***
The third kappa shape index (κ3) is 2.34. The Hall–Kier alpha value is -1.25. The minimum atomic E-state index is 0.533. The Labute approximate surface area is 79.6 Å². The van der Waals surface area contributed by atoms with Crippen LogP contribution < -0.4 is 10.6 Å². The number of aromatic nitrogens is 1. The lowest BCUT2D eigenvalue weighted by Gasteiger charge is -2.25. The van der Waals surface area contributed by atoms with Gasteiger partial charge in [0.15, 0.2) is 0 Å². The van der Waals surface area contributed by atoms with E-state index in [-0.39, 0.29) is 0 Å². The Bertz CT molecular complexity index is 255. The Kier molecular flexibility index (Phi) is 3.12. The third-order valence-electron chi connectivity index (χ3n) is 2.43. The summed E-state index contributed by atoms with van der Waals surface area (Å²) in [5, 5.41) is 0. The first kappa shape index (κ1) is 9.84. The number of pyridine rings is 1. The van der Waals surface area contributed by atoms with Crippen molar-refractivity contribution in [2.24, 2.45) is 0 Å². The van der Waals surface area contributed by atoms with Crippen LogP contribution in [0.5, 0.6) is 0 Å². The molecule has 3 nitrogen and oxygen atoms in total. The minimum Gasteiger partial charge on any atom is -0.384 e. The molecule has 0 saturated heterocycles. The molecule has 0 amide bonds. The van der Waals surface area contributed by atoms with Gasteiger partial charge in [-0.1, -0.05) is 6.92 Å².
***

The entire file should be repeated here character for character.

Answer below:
The third kappa shape index (κ3) is 2.34. The Hall–Kier alpha value is -1.25. The minimum atomic E-state index is 0.533. The Labute approximate surface area is 79.6 Å². The van der Waals surface area contributed by atoms with Crippen LogP contribution < -0.4 is 10.6 Å². The number of aromatic nitrogens is 1. The lowest BCUT2D eigenvalue weighted by Gasteiger charge is -2.25. The van der Waals surface area contributed by atoms with Gasteiger partial charge in [0.15, 0.2) is 0 Å². The van der Waals surface area contributed by atoms with E-state index in [-0.39, 0.29) is 0 Å². The Bertz CT molecular complexity index is 255. The Kier molecular flexibility index (Phi) is 3.12. The third-order valence-electron chi connectivity index (χ3n) is 2.43. The summed E-state index contributed by atoms with van der Waals surface area (Å²) in [5, 5.41) is 0. The first kappa shape index (κ1) is 9.84. The number of pyridine rings is 1. The van der Waals surface area contributed by atoms with Crippen molar-refractivity contribution in [2.24, 2.45) is 0 Å². The van der Waals surface area contributed by atoms with Crippen LogP contribution in [0.5, 0.6) is 0 Å². The molecule has 3 nitrogen and oxygen atoms in total. The minimum Gasteiger partial charge on any atom is -0.384 e. The molecule has 0 saturated heterocycles. The molecule has 0 amide bonds. The van der Waals surface area contributed by atoms with Gasteiger partial charge in [-0.1, -0.05) is 6.92 Å².